Stage Presence

The second act of Kiss Me, Kate opened at Studio 54 on Broadway this year with an unusual performer on stage: Greg Thymius ’86, playing a jazz clarinet solo just as the cast begins performing the showstopper song “Too Darn Hot.”

Like the others, Thymius wore a white shirt and suspenders, blending right in with the dancers swirling around him. “It’s very inspiring to be that close to the dancers and watch them and see what they do,” he said. “And the arrangement gives me a little bit of freedom to do some more improvising than when I’m playing in the reed section.”

The idea to bring the clarinetist onstage came from the show’s Tony Award–winning choreographer, Warren Carlyle, known for his creative twists on Broadway revivals. Carlyle felt the musicians had become invisible to the audience and wanted to show that they are an integral part of the production, Thymius said.

“Warren told me, ‘Music and dance have become more and more separate in the public’s mind, and that’s wrong. That’s why having a musician on stage and really having you interacting with the dancers and being part of the action was important to me,’” Thymius said.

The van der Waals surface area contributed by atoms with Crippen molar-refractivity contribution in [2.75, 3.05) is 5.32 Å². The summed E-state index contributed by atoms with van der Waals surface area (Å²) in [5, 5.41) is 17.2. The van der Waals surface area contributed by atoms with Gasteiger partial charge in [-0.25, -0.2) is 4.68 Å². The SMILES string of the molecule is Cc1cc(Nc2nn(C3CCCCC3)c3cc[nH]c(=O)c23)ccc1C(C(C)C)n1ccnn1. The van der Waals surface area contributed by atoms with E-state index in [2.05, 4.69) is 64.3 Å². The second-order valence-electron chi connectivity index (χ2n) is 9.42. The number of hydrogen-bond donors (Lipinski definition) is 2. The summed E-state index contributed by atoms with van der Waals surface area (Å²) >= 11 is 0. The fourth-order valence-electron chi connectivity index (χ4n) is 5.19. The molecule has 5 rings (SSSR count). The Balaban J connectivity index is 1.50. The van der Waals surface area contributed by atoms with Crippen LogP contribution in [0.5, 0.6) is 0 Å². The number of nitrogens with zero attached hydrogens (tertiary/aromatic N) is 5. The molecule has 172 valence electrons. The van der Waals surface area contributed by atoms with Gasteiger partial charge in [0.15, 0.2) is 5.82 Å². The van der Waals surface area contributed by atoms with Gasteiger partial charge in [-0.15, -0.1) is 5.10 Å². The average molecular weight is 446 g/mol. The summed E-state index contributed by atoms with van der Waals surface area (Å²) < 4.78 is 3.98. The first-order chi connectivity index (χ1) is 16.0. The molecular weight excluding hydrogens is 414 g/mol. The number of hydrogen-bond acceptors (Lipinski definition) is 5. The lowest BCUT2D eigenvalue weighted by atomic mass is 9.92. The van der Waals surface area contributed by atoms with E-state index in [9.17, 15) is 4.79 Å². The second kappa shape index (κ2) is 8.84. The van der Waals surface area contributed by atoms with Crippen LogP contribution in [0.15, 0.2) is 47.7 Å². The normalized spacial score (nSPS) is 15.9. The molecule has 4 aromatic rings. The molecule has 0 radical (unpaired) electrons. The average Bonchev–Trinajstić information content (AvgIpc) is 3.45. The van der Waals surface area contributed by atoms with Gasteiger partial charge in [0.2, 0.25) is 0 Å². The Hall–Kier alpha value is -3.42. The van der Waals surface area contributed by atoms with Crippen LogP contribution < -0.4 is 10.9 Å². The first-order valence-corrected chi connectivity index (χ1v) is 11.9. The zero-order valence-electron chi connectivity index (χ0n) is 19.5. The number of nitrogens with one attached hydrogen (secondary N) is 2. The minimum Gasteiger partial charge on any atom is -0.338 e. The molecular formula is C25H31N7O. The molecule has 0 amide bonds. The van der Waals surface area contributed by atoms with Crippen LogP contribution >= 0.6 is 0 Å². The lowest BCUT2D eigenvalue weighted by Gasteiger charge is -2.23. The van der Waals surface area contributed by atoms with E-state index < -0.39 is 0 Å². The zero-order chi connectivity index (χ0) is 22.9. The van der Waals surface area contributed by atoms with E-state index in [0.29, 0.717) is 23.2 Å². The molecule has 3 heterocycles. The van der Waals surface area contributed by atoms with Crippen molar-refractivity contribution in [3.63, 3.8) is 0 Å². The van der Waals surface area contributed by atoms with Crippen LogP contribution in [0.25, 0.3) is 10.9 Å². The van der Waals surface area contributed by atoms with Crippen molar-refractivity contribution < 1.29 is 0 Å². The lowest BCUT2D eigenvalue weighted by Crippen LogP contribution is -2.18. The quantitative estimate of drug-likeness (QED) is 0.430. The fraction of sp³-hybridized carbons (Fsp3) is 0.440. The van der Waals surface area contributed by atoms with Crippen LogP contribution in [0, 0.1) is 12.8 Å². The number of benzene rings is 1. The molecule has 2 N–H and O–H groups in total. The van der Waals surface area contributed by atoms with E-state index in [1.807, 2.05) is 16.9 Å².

Though it is still rare to see pit musicians on stage, it has become increasingly popular on Broadway in the past decade. Besides Kiss Me, Kate, Thymius has played on the set of two other musicals—The People in the Picture (his first full-time position in a Broadway show) and Music Man (a substitute gig).

His appearance on Broadway, however, was not the first time Thymius has played an instrument in a performance on stage. The summer before graduating from IC, Thymius joined the jazz band at Busch Gardens Williamsburg, in Virginia, and returned to the ensemble after earning a double degree in performance and education.

“When I first played there, I played in a German polka band,” he recalled. “We were on stage in costumes, which prepared me for what I did in Kiss Me, Kate.”

He also credits his training at IC for giving him the ability to play all types of music, from classical to big band. “My mind was very much expanded musically at IC,” he said. “I loved that we were introduced to a variety of styles, and I’m glad that I wasn’t discouraged from exploring.”

After earning a master’s degree in clarinet performance at the Mannes College of Music, Thymius toured with musical productions for eight years before he started substituting in pit orchestras in New York. Since playing in Miss Saigon in 1998, he has performed in 25 shows on Broadway and on tour.

As the final curtain call for Kiss Me, Kate arrived in June, Thymius had two gigs lined up: as a substitute at Frozen in New York and with the tour of Charlie and the Chocolate Factory. He didn’t know when his next full-time job on Broadway would be, but he wasn’t worried.

“I tend to live in the present,” he said. “I don’t really plan very well, and that has served me well. When I used to go back to Ithaca College and talk to the students, I would say, ‘Practice and find your voice, and your talent and temperament will tell you where to go.’”